‘Huge opportunity’ to find mispriced infrastructure assets
With the push towards decarbonization, ultra-low bond yields and rising inflation, the role of an adviser is becoming more and more challenging. The investment paradigm has changed for both the adviser and investor. Gone are the days when a substantial portion of an investor’s portfolio was buried in high-interest term deposits virtually risk-free. These days, yields aren’t rising anytime soon and risks are almost everywhere.
There are, however, a few pockets of opportunity, where new trends such as climate change concerns have led to ageing utilities requiring significant upgrades. This has brought about a renewed focus on essential infrastructure assets that provide the backbone for economic and social activity. These include electricity transmission and distribution lines, ports, rail and roads, communication lines, and data networks.
Because these assets are deemed essential, they carry low risk and often provide investors with stable and secure cash flows. Looking at it from an asset allocation perspective, essential infrastructure gives downside protection and diversification benefits from an otherwise high-risk equities portfolio. The other big plus is that essential infrastructure assets are resilient in most economic environments, bar a pandemic.
Nevertheless, we spoke with Ausbil following a national adviser workshop series it held covering global listed infrastructure (GLI). One of the pressing issues the team came across was rising interest rates and inflation being a major concern for investors.
The team responds to these questions by stating “whilst the discount rate used in valuations goes up with interest rates, revenues should increase to offset this, as long as interest rates are rising due to increased economic activity. Inflation protection is expressed most in Essential Infrastructure – often explicitly built into concession tariffs or regulation.”
While infrastructure companies carry substantial debt, most of it is fixed and long-term. And often an unlisted acquirer will increase the debt as they have a higher debt appetite than listed investors.
Many investors are concerned that essential infrastructure is expensive and trading at lofty levels.
Ausbil dispels this common thought, saying, “Our top-down valuation tool is showing a “neutral” valuation currently – this is the cheapest level since 2011/12. Our conservative, bottom-up IRR is showing expected returns of about 8.5%p.a. and a normalised yield of about 3.5%; a nice blend of income and growth. Some areas are expensive, but some are cheap (e.g., European airports and toll roads).”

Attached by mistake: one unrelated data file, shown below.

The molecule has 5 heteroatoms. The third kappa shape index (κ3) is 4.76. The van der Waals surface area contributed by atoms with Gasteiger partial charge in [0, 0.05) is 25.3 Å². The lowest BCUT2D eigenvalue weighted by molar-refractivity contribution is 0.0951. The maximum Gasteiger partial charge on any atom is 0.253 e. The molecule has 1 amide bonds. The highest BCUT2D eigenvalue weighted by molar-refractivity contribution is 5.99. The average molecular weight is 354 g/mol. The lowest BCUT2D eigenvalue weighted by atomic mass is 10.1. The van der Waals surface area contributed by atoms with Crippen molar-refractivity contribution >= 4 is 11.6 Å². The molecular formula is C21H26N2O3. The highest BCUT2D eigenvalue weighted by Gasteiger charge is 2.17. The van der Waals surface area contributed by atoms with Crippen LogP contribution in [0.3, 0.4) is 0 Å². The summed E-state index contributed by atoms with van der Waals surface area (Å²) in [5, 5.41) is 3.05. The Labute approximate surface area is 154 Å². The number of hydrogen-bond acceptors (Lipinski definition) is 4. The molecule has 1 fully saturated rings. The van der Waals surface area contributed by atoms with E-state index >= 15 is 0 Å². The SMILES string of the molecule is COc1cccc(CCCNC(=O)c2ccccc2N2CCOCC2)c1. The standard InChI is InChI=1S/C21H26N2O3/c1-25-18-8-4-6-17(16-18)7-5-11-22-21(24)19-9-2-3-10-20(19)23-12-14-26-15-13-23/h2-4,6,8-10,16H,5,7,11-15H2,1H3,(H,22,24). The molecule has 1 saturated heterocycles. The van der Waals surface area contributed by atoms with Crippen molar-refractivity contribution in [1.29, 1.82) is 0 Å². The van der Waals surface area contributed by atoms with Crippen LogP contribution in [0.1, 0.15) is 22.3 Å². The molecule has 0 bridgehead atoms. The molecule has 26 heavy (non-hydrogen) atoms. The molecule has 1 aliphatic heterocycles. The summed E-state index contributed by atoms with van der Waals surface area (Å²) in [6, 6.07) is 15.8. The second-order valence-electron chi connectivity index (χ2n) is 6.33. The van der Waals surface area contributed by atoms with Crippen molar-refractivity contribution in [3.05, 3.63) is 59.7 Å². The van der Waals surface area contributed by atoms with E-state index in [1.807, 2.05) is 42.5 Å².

And you don’t need to look far to see recent examples of high demand for essential infrastructure despite valuations. “High premiums bid for SYD, AST, SKI suggest that there is a material disconnect between the listed share prices and the valuations being ascribed by sophisticated long-term infrastructure investors. Infrastructure assets are in demand – infrastructure’s characteristics are desirable and great from a long-term asset liability matching perspective.”
Ausbil believes there is a “valuation arbitrage between the listed market valuation techniques (largely short-term multiples) and sophisticated unlisted investors such as Future Fund, Brookfield, UniSuper etc, which use multi-decade cash flow models, similar to our valuation methodology.”
The push to decarbonisation is the next big transition; a once-in-a-generation opportunity where energy is transitioning to predominantly renewable energy generation. It is now the cheapest electricity generation solution, according to some analyses, which will create winners and losers.
Ausbil is positioned with the companies it thinks will be long-term winners. It says, “Utilities that are transitioning their fleet from fossil fuels to renewables present a huge opportunity that is unrecognised by most investors. ESG considerations are only going to increase in importance, and ESG momentum is a great way to play this.”
What is the COVID recovery opportunity?
Ausbil says travel, toll roads and airports are the recovery opportunity, having been hit hard during the pandemic. The team says, “Most European toll road traffic is now above 2019 pre-Covid levels but share prices are well below 2019 levels. Air traffic will likely recover during 2022, so that 2023 will be a clean year and the bid for Sydney Airport (by a consortium of Australian firms IFM Investors, QSuper and AustralianSuper and US-based Global Infrastructure Partners) is an example of how sophisticated long-term investors are looking through 2021 and 2022 and focussing on the long-term trends in air travel.”
Essential infrastructure as an asset class has the perfect qualities any retiree would want in their portfolio. It’s defensive, with visible and predictable cashflows; it has downside protection; and it preserves capital. Ausbil says, “The income aspect represents about 40% of the total return, once yields normalise next year.”
To sum it up, Ausbil says:“listed infrastructure is a young and an inefficient asset class. It employs very technical valuation methodologies and requires a lot of experience to avoid the pitfalls of long-term modelling. Infrastructure, e.g. utilities, tends to be a structural underweight for most generalist managers, as they chase higher-beta stocks to outperform an index. Therefore, this is potentially a huge opportunity for mispricing, and therefore active management. You want to put active dollars to work where there is the biggest opportunity, and essential infrastructure sits in that sweet spot for all the above reasons.”